Presentation on theme: "Cell Membranes Osmosis and Diffusion. Functions of Membranes 1. Protect cell 2. Control incoming and outgoing substances 3. Maintain ion concentrations."— Presentation transcript:
Cell Membranes Osmosis and Diffusion
Functions of Membranes 1. Protect cell 2. Control incoming and outgoing substances 3. Maintain ion concentrations of various substances 4. Selectively permeable - allows some molecules in, others are kept out
Fluid Mosaic Model
Blood-Brain Barrier Allows some substances into the brain, but screens out toxins and bacteria Substances allowed to cross include: water, CO 2, Glucose, O 2, Amino Acids, Alcohol, and antihistamines. HIV and bacterial meningitis can cross the barrier.
Solutions Solutions are made of solute and a solvent Solvent - the liquid into which the solute is poured and dissolved. We will use water as our solvent today. Solute - substance that is dissolved or put into the solvent. Salt and sucrose are solutes.
Methods of Transport Across Membranes 1. Diffusion - Passive 2. Osmosis- Passive 3. Facilitated Diffusion- Passive 4. Active Transport- definitely NOT Passive
Methods of Transport Across Membranes 1. Diffusion -passive transport - no energy expended 2. Osmosis - Passive transport of water across membrane 3. Facilitated Diffusion - Use of proteins to carry polar molecules or ions across 4. Active Transport- requires energy to transport molecules against a concentration gradient – energy is in the form of ATP
Diffusion Movement of molecules from an area of high concentration to an area of low concentration. Movement from one side of a membrane to another, un-facilitated
Diffusion in Action
Tonicity is a relative term Hypotonic SolutionHypotonic Solution - One solution has a lower concentration of solute than another. Hypertonic SolutionHypertonic Solution - one solution has a higher concentration of solute than another. Isotonic SolutionIsotonic Solution - both solutions have same concentrations of solute.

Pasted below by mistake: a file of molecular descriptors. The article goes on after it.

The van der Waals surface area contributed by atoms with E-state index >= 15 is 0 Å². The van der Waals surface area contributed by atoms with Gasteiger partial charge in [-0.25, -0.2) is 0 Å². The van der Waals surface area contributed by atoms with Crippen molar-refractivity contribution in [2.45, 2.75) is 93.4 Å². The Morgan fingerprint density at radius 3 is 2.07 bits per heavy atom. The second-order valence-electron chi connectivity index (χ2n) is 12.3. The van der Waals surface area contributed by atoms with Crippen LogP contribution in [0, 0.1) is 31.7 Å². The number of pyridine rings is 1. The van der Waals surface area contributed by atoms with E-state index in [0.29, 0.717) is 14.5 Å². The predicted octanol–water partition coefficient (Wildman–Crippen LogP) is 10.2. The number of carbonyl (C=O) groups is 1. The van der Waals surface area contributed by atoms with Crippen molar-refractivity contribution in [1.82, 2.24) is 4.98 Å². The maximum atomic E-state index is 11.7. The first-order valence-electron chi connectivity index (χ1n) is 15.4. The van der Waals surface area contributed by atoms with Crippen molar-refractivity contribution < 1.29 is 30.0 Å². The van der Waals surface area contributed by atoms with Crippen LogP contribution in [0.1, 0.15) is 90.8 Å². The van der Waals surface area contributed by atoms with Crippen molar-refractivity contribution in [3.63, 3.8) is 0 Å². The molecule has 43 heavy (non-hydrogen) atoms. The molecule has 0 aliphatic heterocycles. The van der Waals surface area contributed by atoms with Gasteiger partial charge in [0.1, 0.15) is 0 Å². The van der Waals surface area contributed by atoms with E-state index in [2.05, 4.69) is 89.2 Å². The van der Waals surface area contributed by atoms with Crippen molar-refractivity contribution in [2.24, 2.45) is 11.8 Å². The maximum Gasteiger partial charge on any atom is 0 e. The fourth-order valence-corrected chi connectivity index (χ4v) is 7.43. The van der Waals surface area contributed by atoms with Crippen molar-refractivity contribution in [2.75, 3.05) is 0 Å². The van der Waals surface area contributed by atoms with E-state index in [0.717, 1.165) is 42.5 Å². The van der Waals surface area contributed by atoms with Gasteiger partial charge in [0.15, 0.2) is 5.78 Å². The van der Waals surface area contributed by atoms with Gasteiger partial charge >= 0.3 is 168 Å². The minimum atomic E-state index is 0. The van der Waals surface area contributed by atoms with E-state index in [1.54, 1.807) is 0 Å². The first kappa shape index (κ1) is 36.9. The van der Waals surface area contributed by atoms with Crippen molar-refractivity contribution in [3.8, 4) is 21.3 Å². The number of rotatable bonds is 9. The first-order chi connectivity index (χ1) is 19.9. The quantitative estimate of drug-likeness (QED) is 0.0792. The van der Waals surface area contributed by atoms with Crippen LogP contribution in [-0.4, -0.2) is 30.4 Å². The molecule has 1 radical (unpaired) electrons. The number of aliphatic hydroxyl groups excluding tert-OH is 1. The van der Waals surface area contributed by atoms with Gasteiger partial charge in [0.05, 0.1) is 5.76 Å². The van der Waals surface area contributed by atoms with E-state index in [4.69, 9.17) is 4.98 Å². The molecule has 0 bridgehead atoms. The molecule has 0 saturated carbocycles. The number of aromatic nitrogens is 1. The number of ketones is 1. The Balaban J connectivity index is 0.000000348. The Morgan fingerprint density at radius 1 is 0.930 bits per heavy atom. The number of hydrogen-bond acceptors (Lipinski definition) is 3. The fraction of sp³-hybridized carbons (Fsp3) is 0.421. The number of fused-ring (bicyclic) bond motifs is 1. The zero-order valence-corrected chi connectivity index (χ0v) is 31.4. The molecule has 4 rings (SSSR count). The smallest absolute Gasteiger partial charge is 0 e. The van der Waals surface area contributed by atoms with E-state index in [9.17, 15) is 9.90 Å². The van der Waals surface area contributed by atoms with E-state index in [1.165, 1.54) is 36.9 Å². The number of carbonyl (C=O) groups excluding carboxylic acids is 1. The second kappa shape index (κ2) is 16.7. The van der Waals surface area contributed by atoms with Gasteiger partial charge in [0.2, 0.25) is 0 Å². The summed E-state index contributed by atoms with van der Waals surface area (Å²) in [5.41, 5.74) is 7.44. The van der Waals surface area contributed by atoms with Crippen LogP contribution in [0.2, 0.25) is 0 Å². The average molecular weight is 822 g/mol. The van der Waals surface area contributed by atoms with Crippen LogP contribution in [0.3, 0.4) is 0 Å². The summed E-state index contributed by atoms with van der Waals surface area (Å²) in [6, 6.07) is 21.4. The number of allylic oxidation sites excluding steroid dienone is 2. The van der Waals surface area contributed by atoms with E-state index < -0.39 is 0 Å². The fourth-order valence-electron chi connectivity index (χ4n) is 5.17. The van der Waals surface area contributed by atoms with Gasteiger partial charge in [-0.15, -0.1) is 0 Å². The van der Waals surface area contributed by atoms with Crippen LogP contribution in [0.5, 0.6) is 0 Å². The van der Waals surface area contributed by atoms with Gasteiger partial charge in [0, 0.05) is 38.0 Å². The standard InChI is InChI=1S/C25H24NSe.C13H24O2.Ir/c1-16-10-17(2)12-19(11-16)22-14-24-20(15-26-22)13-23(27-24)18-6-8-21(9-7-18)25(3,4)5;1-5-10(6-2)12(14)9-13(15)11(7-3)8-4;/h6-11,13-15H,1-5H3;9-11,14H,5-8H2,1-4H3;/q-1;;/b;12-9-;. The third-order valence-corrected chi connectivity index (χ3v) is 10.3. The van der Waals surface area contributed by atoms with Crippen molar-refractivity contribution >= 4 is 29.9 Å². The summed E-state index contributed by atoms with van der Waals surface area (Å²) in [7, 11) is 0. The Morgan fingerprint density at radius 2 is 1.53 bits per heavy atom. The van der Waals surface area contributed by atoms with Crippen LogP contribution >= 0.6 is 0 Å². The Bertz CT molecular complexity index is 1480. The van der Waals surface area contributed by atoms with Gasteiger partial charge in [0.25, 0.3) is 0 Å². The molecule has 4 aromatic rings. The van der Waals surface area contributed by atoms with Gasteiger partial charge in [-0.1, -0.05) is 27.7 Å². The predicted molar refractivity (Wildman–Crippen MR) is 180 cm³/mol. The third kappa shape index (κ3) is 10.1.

Type of Solutions – Salts Suck Diffusion and Osmosis are both types of PASSIVE TRANSPORT - that is, no energy is required If the concentration of solute (salt) is equal on both sides, the water will move back in forth but it won't have any result on the overall amount of water on either side. "ISO" means the same
The word "HYPO" means less, in this case there are less solute (salt) molecules outside the cell, since salt sucks, water will move into the cell. The cell will gain water and grow larger. In plant cells, the central vacuoles will fill and the plant becomes stiff and rigid, the cell wall keeps the plant from bursting In animal cells, the cell may be in danger of bursting, organelles called CONTRACTILE VACUOLES will pump water out of the cell to prevent this.
The word "HYPER" means more in this case there are more solute (salt) molecules outside the cell, which causes the water to be sucked in that direction. In plant cells, the central vacuole loses water and the cells shrink, causing wilting. In animal cells, the cells also shrink. In both cases, the cell may die. This is why it is dangerous to drink sea water - its a myth that drinking sea water will cause you to go insane, but people marooned at sea will speed up dehydration (and death) by drinking sea water. This is also why "salting fields" was a common tactic during war, it would kill the crops in the field, thus causing food shortages.
Plant and Animal Cells put into various solutions
Types of Transport
Diffusion Lab We are using plastic baggies as the cell membrane - It is selectively permeable The solute is either the starch solution or the iodine solution What is the solvent?
Membrane Permeability Solute is eosin-starch-chloride solution Solvent is Water Indicator for presence of starch is IKI Starch is made of amylose and amylopectin – amylopectin is insoluble Iodine is not very soluble in water, but with KI it forms a I 3 - (triiodine ion) which is soluble. I 3 - combines with the amylose and the starch molecule turns blue-black.